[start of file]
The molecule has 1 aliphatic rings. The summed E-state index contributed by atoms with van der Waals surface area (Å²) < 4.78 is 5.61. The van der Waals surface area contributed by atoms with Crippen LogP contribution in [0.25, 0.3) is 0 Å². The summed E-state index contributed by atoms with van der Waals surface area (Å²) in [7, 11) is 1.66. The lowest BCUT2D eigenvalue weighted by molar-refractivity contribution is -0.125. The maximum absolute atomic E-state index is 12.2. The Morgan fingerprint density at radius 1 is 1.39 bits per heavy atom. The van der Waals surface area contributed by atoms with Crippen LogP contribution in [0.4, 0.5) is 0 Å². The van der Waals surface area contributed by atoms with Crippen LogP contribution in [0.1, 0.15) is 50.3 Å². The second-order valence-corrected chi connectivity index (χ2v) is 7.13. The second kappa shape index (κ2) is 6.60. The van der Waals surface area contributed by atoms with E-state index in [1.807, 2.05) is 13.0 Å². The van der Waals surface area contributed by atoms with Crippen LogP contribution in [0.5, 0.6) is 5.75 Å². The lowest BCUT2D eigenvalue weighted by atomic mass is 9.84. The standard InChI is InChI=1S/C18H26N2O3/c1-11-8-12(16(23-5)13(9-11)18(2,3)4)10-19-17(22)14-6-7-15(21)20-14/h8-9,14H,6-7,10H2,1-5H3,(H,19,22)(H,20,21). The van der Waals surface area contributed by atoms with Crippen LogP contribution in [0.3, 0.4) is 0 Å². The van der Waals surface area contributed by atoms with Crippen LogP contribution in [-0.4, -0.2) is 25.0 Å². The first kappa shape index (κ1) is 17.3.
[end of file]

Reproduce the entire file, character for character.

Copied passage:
The molecule has 1 aliphatic rings. The summed E-state index contributed by atoms with van der Waals surface area (Å²) < 4.78 is 5.61. The van der Waals surface area contributed by atoms with Crippen LogP contribution in [0.25, 0.3) is 0 Å². The summed E-state index contributed by atoms with van der Waals surface area (Å²) in [7, 11) is 1.66. The lowest BCUT2D eigenvalue weighted by molar-refractivity contribution is -0.125. The maximum absolute atomic E-state index is 12.2. The Morgan fingerprint density at radius 1 is 1.39 bits per heavy atom. The van der Waals surface area contributed by atoms with Crippen LogP contribution in [0.4, 0.5) is 0 Å². The van der Waals surface area contributed by atoms with Crippen LogP contribution in [0.1, 0.15) is 50.3 Å². The second-order valence-corrected chi connectivity index (χ2v) is 7.13. The second kappa shape index (κ2) is 6.60. The van der Waals surface area contributed by atoms with E-state index in [1.807, 2.05) is 13.0 Å². The van der Waals surface area contributed by atoms with Crippen LogP contribution in [0.5, 0.6) is 5.75 Å². The lowest BCUT2D eigenvalue weighted by atomic mass is 9.84. The standard InChI is InChI=1S/C18H26N2O3/c1-11-8-12(16(23-5)13(9-11)18(2,3)4)10-19-17(22)14-6-7-15(21)20-14/h8-9,14H,6-7,10H2,1-5H3,(H,19,22)(H,20,21). The van der Waals surface area contributed by atoms with Crippen LogP contribution in [0.3, 0.4) is 0 Å². The van der Waals surface area contributed by atoms with Crippen LogP contribution in [-0.4, -0.2) is 25.0 Å². The first kappa shape index (κ1) is 17.3.